by Jon Sanders
Director of the Center for Food, Power, and Life, Research Editor, John Locke Foundation
In the heat of a presidential contest, the ambient air quality for invasive politics goes all the way up to maroon (readers who care to infer Bugs Bunny’s use of the word may include it). It stifles our relationships, our conversations, our social media, our TV viewing, our roadsides and neighborhoods, ad nauseam. So unexpected pockets of cheerfully unstagnated discourse are very welcome.
New York Times contributor Stanley Fish, known locally for his years of notoriety at Duke University, recently interviewed his friend Dinesh D’Souza, whose politics differ greatly from Fish’s and who is notorious himself for his film "2016: Obama’s America." Fish concluded his interview with the following hail to friendship over politics:
Finally a question more for me than you. I was chastised repeatedly for having you as a friend, for breaking bread with you (as I am about to do again), and for giving your "crackpot" arguments the time of day. One reader hoped that my criticism of the movie (which he thought too mild) might end a friendship that brought discredit to me. The idea is that you should choose your friends or spouses or partner by applying a political litmus test. Have the right (in this case, left) views and you can be my friend. It doesn’t work that way in the world — witness Ted Kennedy and Orrin Hatch, Henry Fonda and Jimmy Stewart, Gregory Peck and Charlton Heston, James Carville and Mary Matalin, Ruth Bader Ginsburg and Antonin Scalia — and, if I can borrow from one of my own titles, it’s a good thing, too. Let’s eat.
What a refreshing view! When there is a determined movement in this country to politicize every aspect of life, it is pleasing to find such an oasis of perspective. Especially when it is a rebuke to that very movement.
Good manners once cautioned against discussing politics in polite company. It touches on beliefs people hold very passionately and risks being instantly, gratuitously divisive. After all, it is selfish and rude to disrupt a convivial gathering. Imagine the gall of a person thinking he is providing a service to someone he hardly knows by telling him to end his friendship with someone simply over a different political philosophy.
As Fish perceives, there are more important things to life than politics. Breaking bread with friends is one of the greatest.
Politics is, of course, a part of life. So are the activities that take place in bathrooms, and they aren’t polite subjects either, as necessary as they are for the health of the body. Politics is messy, dirty, foul, and entirely necessary for the body politic, but that doesn’t mean we should revel in it or worse, exalt it.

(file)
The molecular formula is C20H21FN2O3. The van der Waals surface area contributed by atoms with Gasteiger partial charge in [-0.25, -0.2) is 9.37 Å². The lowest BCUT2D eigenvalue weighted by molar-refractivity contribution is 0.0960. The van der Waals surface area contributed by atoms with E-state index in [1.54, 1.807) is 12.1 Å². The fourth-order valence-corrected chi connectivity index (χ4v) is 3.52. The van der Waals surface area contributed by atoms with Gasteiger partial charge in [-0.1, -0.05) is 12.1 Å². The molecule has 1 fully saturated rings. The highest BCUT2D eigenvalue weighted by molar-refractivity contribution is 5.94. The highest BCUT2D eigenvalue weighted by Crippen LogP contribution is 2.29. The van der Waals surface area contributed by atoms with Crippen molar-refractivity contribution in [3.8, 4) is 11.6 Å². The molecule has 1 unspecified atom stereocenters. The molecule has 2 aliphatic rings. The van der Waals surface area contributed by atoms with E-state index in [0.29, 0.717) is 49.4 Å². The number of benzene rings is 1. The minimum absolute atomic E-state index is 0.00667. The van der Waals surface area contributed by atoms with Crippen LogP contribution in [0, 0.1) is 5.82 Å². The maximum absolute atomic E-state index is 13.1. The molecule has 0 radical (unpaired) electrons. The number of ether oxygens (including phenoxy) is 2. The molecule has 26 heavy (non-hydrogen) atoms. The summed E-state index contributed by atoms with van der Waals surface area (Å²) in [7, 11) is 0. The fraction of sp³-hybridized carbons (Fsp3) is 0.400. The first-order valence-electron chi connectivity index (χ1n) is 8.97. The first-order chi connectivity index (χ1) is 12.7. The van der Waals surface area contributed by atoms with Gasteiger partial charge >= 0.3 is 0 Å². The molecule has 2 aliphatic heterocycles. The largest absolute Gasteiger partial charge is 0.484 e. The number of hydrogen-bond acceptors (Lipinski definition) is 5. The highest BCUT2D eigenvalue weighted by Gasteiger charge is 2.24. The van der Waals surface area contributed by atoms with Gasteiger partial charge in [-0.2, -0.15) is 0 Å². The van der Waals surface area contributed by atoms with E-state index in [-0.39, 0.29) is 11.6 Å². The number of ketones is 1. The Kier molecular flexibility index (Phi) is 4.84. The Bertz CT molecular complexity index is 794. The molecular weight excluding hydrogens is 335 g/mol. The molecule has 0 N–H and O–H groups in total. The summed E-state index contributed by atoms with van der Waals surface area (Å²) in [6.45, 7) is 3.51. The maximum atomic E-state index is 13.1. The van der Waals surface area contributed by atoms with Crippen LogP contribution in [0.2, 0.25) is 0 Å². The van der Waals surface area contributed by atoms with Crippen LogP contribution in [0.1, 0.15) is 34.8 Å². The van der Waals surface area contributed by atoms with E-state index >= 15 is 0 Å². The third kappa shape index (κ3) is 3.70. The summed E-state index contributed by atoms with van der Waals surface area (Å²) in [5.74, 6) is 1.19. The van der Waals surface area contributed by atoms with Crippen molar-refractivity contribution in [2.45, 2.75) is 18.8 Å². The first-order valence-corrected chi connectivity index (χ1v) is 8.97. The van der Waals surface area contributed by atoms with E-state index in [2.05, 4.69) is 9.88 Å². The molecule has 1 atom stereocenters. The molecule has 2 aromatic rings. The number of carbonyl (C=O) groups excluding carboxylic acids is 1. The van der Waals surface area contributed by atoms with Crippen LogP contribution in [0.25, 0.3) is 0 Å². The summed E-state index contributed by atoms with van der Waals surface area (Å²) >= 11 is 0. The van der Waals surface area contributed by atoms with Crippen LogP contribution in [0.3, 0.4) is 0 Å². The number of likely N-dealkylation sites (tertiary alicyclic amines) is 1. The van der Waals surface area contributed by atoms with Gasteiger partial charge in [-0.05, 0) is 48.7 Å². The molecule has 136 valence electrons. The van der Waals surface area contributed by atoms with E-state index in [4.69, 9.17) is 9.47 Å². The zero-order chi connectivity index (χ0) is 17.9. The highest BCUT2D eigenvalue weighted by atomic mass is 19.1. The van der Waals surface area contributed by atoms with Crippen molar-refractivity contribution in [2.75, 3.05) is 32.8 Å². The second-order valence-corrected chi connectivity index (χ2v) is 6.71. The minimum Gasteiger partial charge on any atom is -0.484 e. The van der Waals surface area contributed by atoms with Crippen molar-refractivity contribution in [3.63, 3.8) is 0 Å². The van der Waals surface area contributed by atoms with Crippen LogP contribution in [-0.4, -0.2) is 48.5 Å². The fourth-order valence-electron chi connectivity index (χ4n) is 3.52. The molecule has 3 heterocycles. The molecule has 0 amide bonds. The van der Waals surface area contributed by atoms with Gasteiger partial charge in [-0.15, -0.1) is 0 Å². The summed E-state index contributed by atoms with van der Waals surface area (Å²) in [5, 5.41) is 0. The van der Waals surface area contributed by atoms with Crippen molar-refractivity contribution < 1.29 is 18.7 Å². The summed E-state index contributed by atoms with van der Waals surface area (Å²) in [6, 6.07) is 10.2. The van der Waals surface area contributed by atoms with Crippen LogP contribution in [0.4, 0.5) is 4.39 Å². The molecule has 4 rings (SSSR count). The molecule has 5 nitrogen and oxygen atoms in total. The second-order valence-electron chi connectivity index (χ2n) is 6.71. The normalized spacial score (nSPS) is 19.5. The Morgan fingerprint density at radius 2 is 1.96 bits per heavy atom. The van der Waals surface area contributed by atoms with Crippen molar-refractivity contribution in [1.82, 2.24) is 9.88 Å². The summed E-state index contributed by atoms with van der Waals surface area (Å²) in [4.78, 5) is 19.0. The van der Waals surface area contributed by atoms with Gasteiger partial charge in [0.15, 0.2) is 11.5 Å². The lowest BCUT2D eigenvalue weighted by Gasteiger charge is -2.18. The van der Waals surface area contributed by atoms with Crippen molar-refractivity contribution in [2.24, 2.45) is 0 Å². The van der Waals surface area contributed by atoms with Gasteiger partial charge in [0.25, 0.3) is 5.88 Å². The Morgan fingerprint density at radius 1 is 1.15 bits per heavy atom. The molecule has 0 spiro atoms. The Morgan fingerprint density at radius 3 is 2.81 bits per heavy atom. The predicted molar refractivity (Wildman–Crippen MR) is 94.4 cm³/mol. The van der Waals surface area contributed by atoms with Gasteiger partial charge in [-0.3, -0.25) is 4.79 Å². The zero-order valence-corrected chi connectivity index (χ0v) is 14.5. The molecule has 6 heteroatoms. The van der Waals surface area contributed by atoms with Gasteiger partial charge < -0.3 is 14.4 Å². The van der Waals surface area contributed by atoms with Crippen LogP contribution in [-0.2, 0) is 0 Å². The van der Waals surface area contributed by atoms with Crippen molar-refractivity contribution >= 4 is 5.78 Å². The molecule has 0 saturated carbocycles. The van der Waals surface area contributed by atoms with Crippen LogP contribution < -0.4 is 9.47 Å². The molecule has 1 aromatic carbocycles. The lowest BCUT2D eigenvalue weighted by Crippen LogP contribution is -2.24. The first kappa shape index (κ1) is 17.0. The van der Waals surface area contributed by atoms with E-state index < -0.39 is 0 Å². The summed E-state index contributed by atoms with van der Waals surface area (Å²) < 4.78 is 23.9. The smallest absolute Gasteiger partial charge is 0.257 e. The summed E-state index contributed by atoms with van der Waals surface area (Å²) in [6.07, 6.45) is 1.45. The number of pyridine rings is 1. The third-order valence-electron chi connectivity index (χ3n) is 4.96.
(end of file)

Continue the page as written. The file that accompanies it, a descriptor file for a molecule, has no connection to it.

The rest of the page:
As Paul wrote to the church at Philippi, "whatever is true, whatever is noble, whatever is right, whatever is pure, whatever is lovely, whatever is admirable — if anything is excellent or praiseworthy — think about such things." And there we find family, friends, food, music and the arts, sports, and so on, and yes, even politicians and political accomplishments, but none to the detriment of the rest.
As for our own artists, including Bruce Springsteen, I think the public generally takes the art that’s produced for its own merits, regardless of the artists’ political views. No doubt that’s largely due to the fact that we do not share the socialist’s worldview of everything is political. It is comforting to keep certain things removed from the political sphere, including one’s enjoyment of art.
It was therefore with some interest that I read of Bob Dylan’s resistance to being used by a Rolling Stone interviewer for cheap political points. Dylan’s interview is the current edition’s cover. The interviewer, Mikal Gilmore, tried several approaches, but his transparently leading questions were easily dismissed by the legendary artist, who kept asking him directly and with apparent exasperation, "What do you want me to say?" At some level it seemed to be the same kind of badgering Fish was receiving: thou shalt put serving the politics of the day first. To Gilmore and those who think like him, it’s apparently no longer enough to "be Bob Dylan"; one must continually perform the political act. It is a bleak worldview.
Meanwhile, the cover story for Esquire is an interview with Clint Eastwood, whose improvised speech with The Chair at the Republican National Convention will be long talked about. His interviewer, Tom Junod, wrote about his experience interviewing the legendary actor (the interview took place well before the speech). Eastwood didn’t spare criticism of the president then, either, but Junod’s decision about what to do with it seemed to reflect my approach to Springsteen:
I didn’t wind up using the Obama quotes in my profile, not because they offended my political sensibilities, but because they made him sound like a type of person — another cranky old guy, running down the president, and not always very clearly — when I wanted to write about what made Clint Eastwood singular, what made him unlike any other Hollywood star who has ever lived, as both an actor and an artist, back when he was in his prime, and, yes, even now.
Tawdry politics shouldn’t sully appreciation for Eastwood’s singularity, Dylan’s artistry, Fish and D’Souza’s unlikely friendship, and our own unique friendships, admirations, and enjoyments in life. Keeping what’s true, right, noble, praiseworthy, and lovely in the world separate from, not subservient to, the dismal dominion of politics is a good thing. Let’s eat.
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